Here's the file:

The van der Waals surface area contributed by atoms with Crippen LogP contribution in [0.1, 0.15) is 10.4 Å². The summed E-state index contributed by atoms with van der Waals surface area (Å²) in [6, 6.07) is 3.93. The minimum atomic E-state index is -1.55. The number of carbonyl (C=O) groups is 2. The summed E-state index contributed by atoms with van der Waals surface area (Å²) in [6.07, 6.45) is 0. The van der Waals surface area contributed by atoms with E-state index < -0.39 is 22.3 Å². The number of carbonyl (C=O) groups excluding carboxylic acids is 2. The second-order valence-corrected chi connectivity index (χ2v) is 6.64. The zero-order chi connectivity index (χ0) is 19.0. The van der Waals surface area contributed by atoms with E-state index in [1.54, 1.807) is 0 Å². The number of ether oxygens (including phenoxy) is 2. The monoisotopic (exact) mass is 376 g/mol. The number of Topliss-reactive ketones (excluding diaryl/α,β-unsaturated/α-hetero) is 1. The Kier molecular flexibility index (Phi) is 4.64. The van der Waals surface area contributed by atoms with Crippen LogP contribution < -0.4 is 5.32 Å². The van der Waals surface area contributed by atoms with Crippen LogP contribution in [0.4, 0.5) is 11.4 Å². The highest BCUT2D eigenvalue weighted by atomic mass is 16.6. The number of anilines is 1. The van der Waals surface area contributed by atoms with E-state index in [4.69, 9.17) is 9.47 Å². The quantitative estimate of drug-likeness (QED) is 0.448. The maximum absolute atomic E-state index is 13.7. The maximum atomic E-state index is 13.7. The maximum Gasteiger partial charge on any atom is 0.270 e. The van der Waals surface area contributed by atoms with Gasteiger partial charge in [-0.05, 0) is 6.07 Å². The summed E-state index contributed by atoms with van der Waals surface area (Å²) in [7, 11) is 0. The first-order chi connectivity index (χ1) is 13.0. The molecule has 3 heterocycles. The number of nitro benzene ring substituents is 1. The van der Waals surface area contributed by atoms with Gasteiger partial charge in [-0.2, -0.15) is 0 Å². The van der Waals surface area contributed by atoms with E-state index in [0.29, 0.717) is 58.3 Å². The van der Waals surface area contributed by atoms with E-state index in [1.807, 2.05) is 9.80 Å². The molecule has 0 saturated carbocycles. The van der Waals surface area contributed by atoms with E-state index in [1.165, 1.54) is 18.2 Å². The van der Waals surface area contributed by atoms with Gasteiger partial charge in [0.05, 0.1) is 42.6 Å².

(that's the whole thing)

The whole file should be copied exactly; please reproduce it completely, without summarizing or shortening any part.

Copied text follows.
The van der Waals surface area contributed by atoms with Crippen LogP contribution in [0.1, 0.15) is 10.4 Å². The summed E-state index contributed by atoms with van der Waals surface area (Å²) in [6, 6.07) is 3.93. The minimum atomic E-state index is -1.55. The number of carbonyl (C=O) groups is 2. The summed E-state index contributed by atoms with van der Waals surface area (Å²) in [6.07, 6.45) is 0. The van der Waals surface area contributed by atoms with E-state index < -0.39 is 22.3 Å². The number of carbonyl (C=O) groups excluding carboxylic acids is 2. The second-order valence-corrected chi connectivity index (χ2v) is 6.64. The zero-order chi connectivity index (χ0) is 19.0. The van der Waals surface area contributed by atoms with E-state index in [1.54, 1.807) is 0 Å². The number of ether oxygens (including phenoxy) is 2. The monoisotopic (exact) mass is 376 g/mol. The number of Topliss-reactive ketones (excluding diaryl/α,β-unsaturated/α-hetero) is 1. The Kier molecular flexibility index (Phi) is 4.64. The van der Waals surface area contributed by atoms with Crippen LogP contribution < -0.4 is 5.32 Å². The van der Waals surface area contributed by atoms with Crippen LogP contribution in [0.4, 0.5) is 11.4 Å². The highest BCUT2D eigenvalue weighted by atomic mass is 16.6. The number of anilines is 1. The van der Waals surface area contributed by atoms with E-state index in [4.69, 9.17) is 9.47 Å². The quantitative estimate of drug-likeness (QED) is 0.448. The maximum absolute atomic E-state index is 13.7. The maximum atomic E-state index is 13.7. The maximum Gasteiger partial charge on any atom is 0.270 e. The van der Waals surface area contributed by atoms with Gasteiger partial charge in [-0.05, 0) is 6.07 Å². The summed E-state index contributed by atoms with van der Waals surface area (Å²) in [7, 11) is 0. The first-order chi connectivity index (χ1) is 13.0. The molecule has 3 heterocycles. The number of nitro benzene ring substituents is 1. The van der Waals surface area contributed by atoms with Gasteiger partial charge in [-0.2, -0.15) is 0 Å². The van der Waals surface area contributed by atoms with E-state index in [0.29, 0.717) is 58.3 Å². The van der Waals surface area contributed by atoms with E-state index in [1.807, 2.05) is 9.80 Å². The molecule has 0 saturated carbocycles. The van der Waals surface area contributed by atoms with E-state index in [1.165, 1.54) is 18.2 Å². The van der Waals surface area contributed by atoms with Gasteiger partial charge in [0.05, 0.1) is 42.6 Å².